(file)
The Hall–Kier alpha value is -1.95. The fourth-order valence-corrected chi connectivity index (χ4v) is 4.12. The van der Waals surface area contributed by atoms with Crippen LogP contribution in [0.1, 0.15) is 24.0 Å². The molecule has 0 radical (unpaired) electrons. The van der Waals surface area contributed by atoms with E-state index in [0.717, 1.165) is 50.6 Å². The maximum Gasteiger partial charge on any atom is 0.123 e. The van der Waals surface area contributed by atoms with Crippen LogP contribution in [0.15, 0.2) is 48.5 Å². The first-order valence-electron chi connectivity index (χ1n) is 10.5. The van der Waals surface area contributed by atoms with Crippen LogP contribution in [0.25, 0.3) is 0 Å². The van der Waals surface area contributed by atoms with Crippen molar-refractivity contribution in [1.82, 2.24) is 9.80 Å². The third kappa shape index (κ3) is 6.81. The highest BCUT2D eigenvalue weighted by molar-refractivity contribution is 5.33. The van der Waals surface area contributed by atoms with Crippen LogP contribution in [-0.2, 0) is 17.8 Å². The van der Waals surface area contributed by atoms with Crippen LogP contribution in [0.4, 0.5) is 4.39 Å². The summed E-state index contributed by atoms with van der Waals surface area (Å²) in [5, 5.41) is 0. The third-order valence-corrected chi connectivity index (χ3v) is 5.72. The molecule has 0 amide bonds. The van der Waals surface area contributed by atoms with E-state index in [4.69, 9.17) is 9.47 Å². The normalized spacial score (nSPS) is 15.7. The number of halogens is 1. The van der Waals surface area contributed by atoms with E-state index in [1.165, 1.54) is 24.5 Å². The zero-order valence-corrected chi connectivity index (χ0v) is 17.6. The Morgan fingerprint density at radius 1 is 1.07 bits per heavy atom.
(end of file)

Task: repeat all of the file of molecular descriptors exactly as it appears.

The Hall–Kier alpha value is -1.95. The fourth-order valence-corrected chi connectivity index (χ4v) is 4.12. The van der Waals surface area contributed by atoms with Crippen LogP contribution in [0.1, 0.15) is 24.0 Å². The molecule has 0 radical (unpaired) electrons. The van der Waals surface area contributed by atoms with E-state index in [0.717, 1.165) is 50.6 Å². The maximum Gasteiger partial charge on any atom is 0.123 e. The van der Waals surface area contributed by atoms with Crippen LogP contribution in [0.15, 0.2) is 48.5 Å². The first-order valence-electron chi connectivity index (χ1n) is 10.5. The van der Waals surface area contributed by atoms with Crippen LogP contribution in [0.25, 0.3) is 0 Å². The van der Waals surface area contributed by atoms with Crippen molar-refractivity contribution in [1.82, 2.24) is 9.80 Å². The third kappa shape index (κ3) is 6.81. The highest BCUT2D eigenvalue weighted by molar-refractivity contribution is 5.33. The van der Waals surface area contributed by atoms with Crippen LogP contribution in [-0.2, 0) is 17.8 Å². The van der Waals surface area contributed by atoms with Crippen LogP contribution in [0.4, 0.5) is 4.39 Å². The summed E-state index contributed by atoms with van der Waals surface area (Å²) in [5, 5.41) is 0. The third-order valence-corrected chi connectivity index (χ3v) is 5.72. The molecule has 0 amide bonds. The van der Waals surface area contributed by atoms with E-state index in [4.69, 9.17) is 9.47 Å². The normalized spacial score (nSPS) is 15.7. The number of halogens is 1. The van der Waals surface area contributed by atoms with E-state index in [1.165, 1.54) is 24.5 Å². The zero-order valence-corrected chi connectivity index (χ0v) is 17.6. The Morgan fingerprint density at radius 1 is 1.07 bits per heavy atom.